Peter and the Pope, and the Apostles and Bishops: Doctrinal Homily Outline for the Solemnity of Saints Peter and Paul, Apostles (Year A)

Peter and PaulWritten as an aid for homilists and a resource for the faithful, this doctrinal homily outline for the Solemnity of Saints Peter and Paul, Apostles (Year A), June 29, 2014, (1) provides insights into the Lectionary readings, (2) explicates a doctrine of Catholic Faith or morals from them, and (3) shows specific ways lay persons can live these truths. (To read more about this approach, click here.)

Central idea: Peter and the pope, and the apostles and bishops. Doctrine: The hierarchical structure of the Church. Practical application: Assisting the hierarchy.

To view the Lectionary 591 readings, click here.

Central Idea: Peter and the pope, and the apostles and bishops

Reading 1 Acts 12:1-11

In those days, King Herod laid hands upon some members of the Church to harm them.
He had James, the brother of John, killed by the sword,
and when he saw that this was pleasing to the Jews
he proceeded to arrest Peter also.
–It was the feast of Unleavened Bread.–
He had him taken into custody and put in prison
under the guard of four squads of four soldiers each.
He intended to bring him before the people after Passover.
Peter thus was being kept in prison,
but prayer by the Church was fervently being made
to God on his behalf.

On the very night before Herod was to bring him to trial,
Peter, secured by double chains,
was sleeping between two soldiers,
while outside the door guards kept watch on the prison.
Suddenly the angel of the Lord stood by him
and a light shone in the cell.
He tapped Peter on the side and awakened him, saying,
“Get up quickly.”
The chains fell from his wrists.
The angel said to him, “Put on your belt and your sandals.”
He did so.
Then he said to him, “Put on your cloak and follow me.”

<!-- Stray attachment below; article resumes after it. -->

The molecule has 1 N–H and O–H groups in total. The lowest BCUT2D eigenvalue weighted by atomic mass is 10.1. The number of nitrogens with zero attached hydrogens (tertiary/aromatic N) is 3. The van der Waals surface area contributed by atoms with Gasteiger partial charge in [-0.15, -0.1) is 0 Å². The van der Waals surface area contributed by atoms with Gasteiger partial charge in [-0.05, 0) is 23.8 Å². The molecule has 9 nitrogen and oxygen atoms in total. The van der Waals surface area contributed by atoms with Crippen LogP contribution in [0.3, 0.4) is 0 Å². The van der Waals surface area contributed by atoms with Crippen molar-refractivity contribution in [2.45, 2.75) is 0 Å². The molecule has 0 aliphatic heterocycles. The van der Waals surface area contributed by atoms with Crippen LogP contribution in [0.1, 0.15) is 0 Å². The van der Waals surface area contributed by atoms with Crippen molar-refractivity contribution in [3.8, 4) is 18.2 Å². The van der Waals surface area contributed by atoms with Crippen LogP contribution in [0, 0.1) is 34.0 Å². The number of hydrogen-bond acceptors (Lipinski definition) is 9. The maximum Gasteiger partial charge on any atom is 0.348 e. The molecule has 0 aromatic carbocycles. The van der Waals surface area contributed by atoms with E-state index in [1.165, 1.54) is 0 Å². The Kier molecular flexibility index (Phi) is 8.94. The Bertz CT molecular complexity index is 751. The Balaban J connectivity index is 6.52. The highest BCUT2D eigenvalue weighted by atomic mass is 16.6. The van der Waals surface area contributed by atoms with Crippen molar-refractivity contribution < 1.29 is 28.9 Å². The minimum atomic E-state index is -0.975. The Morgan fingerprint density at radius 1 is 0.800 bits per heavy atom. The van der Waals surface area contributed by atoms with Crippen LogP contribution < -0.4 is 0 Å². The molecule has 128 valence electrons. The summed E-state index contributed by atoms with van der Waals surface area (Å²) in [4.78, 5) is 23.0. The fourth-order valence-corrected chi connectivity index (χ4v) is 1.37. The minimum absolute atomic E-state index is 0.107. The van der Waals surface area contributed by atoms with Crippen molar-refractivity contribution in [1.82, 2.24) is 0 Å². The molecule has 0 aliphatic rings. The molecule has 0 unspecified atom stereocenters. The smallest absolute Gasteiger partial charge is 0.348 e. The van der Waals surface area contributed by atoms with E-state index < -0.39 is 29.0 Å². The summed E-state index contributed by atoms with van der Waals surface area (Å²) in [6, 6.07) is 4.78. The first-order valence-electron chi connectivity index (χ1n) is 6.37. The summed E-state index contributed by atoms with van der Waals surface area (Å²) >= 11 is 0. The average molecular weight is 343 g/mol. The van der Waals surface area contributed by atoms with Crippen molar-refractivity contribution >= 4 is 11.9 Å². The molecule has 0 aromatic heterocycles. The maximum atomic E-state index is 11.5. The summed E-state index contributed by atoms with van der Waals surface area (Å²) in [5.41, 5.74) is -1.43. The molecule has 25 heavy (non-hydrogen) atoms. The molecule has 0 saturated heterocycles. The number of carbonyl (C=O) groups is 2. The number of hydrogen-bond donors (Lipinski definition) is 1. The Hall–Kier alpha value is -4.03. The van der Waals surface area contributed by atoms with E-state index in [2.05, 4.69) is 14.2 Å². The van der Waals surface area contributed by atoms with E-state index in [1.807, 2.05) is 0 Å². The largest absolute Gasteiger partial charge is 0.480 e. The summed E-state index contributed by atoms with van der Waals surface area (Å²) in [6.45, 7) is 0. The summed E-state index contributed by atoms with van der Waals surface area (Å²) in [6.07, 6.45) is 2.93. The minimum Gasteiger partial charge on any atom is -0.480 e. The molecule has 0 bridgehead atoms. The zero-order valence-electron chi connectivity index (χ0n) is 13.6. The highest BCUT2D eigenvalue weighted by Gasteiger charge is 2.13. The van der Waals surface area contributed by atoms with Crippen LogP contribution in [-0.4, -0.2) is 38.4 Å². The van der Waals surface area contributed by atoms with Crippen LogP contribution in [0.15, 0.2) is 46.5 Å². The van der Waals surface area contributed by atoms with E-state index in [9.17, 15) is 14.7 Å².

So he followed him out,
not realizing that what was happening through the angel was real;
he thought he was seeing a vision.
They passed the first guard, then the second,
and came to the iron gate leading out to the city,
which opened for them by itself.
They emerged and made their way down an alley,
and suddenly the angel left him.
Then Peter recovered his senses and said,
“Now I know for certain
that the Lord sent his angel
and rescued me from the hand of Herod
and from all that the Jewish people had been expecting.”

  • There are always people ready to persecute both the leaders and the members of the Church. King Herod Agrippa was one-such tyrant, with no regard for justice.
  • Members of the Church are always also ready to pray for one another and especially for their leaders.
  • God also always assigns angels to watch over his Church and protect her members, and sometimes this aid is dramatic.

Responsorial Psalm Ps 34:2-3, 4-5, 6-7, 8-9

R. The angel of the Lord will rescue those who fear him.

I will bless the LORD at all times;
his praise shall be ever in my mouth.
Let my soul glory in the LORD;
the lowly will hear me and be glad.

Glorify the LORD with me,
let us together extol his name.
I sought the LORD, and he answered me
and delivered me from all my fears.

Look to him that you may be radiant with joy,
and your faces may not blush with shame.
When the poor one called out, the LORD heard,
and from all his distress he saved him.

The angel of the LORD encamps
around those who fear him, and delivers them.
Taste and see how good the LORD is;
blessed the man who takes refuge in him.

  • To fear God means to never want to do anything that would displease him, as a good child never wants to displease his or her good father.
  • The one who fears to offend God also turns to God and to his or her guardian angel in times of distress. God will deliver those who fear him either in this life or in the next.
  • This Psalm perfectly expresses the joy of one who fears God and who has been delivered from distress. It also perfectly expresses the joy of those who enter heaven.

Reading 2 2 Tm 4:6-8, 17-18

I, Paul, am already being poured out like a libation,
and the time of my departure is at hand.
I have competed well; I have finished the race;
I have kept the faith.
From now on the crown of righteousness awaits me,
which the Lord, the just judge,
will award to me on that day, and not only to me,
but to all who have longed for his appearance.

The Lord stood by me and gave me strength,
so that through me the proclamation might be completed
and all the Gentiles might hear it.
And I was rescued from the lion’s mouth.
The Lord will rescue me from every evil threat
and will bring me safe to his heavenly Kingdom.
To him be glory forever and ever. Amen.

  • Because Sts. Peter and Paul did the work Christ sent them to do in a hostile world, they had to be rescued from dangers many times. Both apostles could pray our responsorial psalm with the words personally applying to them.